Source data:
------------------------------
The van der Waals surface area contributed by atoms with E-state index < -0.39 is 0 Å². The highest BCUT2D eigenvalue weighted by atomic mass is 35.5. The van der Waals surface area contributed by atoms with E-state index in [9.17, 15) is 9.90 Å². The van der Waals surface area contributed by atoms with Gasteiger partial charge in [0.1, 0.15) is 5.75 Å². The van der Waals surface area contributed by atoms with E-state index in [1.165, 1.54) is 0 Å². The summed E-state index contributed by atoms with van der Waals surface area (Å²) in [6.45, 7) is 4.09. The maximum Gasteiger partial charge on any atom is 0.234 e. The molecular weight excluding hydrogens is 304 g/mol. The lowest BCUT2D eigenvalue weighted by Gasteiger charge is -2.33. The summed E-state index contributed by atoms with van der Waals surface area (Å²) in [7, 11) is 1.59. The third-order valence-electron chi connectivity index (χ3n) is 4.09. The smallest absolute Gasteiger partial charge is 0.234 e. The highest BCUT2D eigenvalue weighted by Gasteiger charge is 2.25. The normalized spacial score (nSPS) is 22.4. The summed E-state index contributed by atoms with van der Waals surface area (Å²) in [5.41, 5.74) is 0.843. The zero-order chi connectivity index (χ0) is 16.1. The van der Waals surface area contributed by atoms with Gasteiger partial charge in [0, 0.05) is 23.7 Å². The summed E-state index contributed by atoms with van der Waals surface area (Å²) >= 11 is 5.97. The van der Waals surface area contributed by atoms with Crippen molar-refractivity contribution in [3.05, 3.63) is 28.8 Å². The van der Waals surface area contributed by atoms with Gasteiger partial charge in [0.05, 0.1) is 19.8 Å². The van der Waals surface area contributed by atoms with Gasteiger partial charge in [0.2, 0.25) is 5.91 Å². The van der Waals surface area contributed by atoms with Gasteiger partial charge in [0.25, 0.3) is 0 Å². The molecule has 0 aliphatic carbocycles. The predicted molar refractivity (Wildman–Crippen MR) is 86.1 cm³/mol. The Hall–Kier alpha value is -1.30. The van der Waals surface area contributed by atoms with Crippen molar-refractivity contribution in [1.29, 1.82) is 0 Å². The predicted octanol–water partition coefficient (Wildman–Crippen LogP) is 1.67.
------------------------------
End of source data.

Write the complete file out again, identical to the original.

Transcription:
The van der Waals surface area contributed by atoms with E-state index < -0.39 is 0 Å². The highest BCUT2D eigenvalue weighted by atomic mass is 35.5. The van der Waals surface area contributed by atoms with E-state index in [9.17, 15) is 9.90 Å². The van der Waals surface area contributed by atoms with Gasteiger partial charge in [0.1, 0.15) is 5.75 Å². The van der Waals surface area contributed by atoms with E-state index in [1.165, 1.54) is 0 Å². The summed E-state index contributed by atoms with van der Waals surface area (Å²) in [6.45, 7) is 4.09. The maximum Gasteiger partial charge on any atom is 0.234 e. The molecular weight excluding hydrogens is 304 g/mol. The lowest BCUT2D eigenvalue weighted by Gasteiger charge is -2.33. The summed E-state index contributed by atoms with van der Waals surface area (Å²) in [7, 11) is 1.59. The third-order valence-electron chi connectivity index (χ3n) is 4.09. The smallest absolute Gasteiger partial charge is 0.234 e. The highest BCUT2D eigenvalue weighted by Gasteiger charge is 2.25. The normalized spacial score (nSPS) is 22.4. The summed E-state index contributed by atoms with van der Waals surface area (Å²) in [5.41, 5.74) is 0.843. The zero-order chi connectivity index (χ0) is 16.1. The van der Waals surface area contributed by atoms with Gasteiger partial charge in [0, 0.05) is 23.7 Å². The summed E-state index contributed by atoms with van der Waals surface area (Å²) >= 11 is 5.97. The van der Waals surface area contributed by atoms with Crippen molar-refractivity contribution in [3.05, 3.63) is 28.8 Å². The van der Waals surface area contributed by atoms with Gasteiger partial charge in [0.05, 0.1) is 19.8 Å². The van der Waals surface area contributed by atoms with Gasteiger partial charge in [0.2, 0.25) is 5.91 Å². The van der Waals surface area contributed by atoms with Gasteiger partial charge in [0.25, 0.3) is 0 Å². The molecule has 0 aliphatic carbocycles. The predicted molar refractivity (Wildman–Crippen MR) is 86.1 cm³/mol. The Hall–Kier alpha value is -1.30. The van der Waals surface area contributed by atoms with Crippen molar-refractivity contribution in [1.29, 1.82) is 0 Å². The predicted octanol–water partition coefficient (Wildman–Crippen LogP) is 1.67.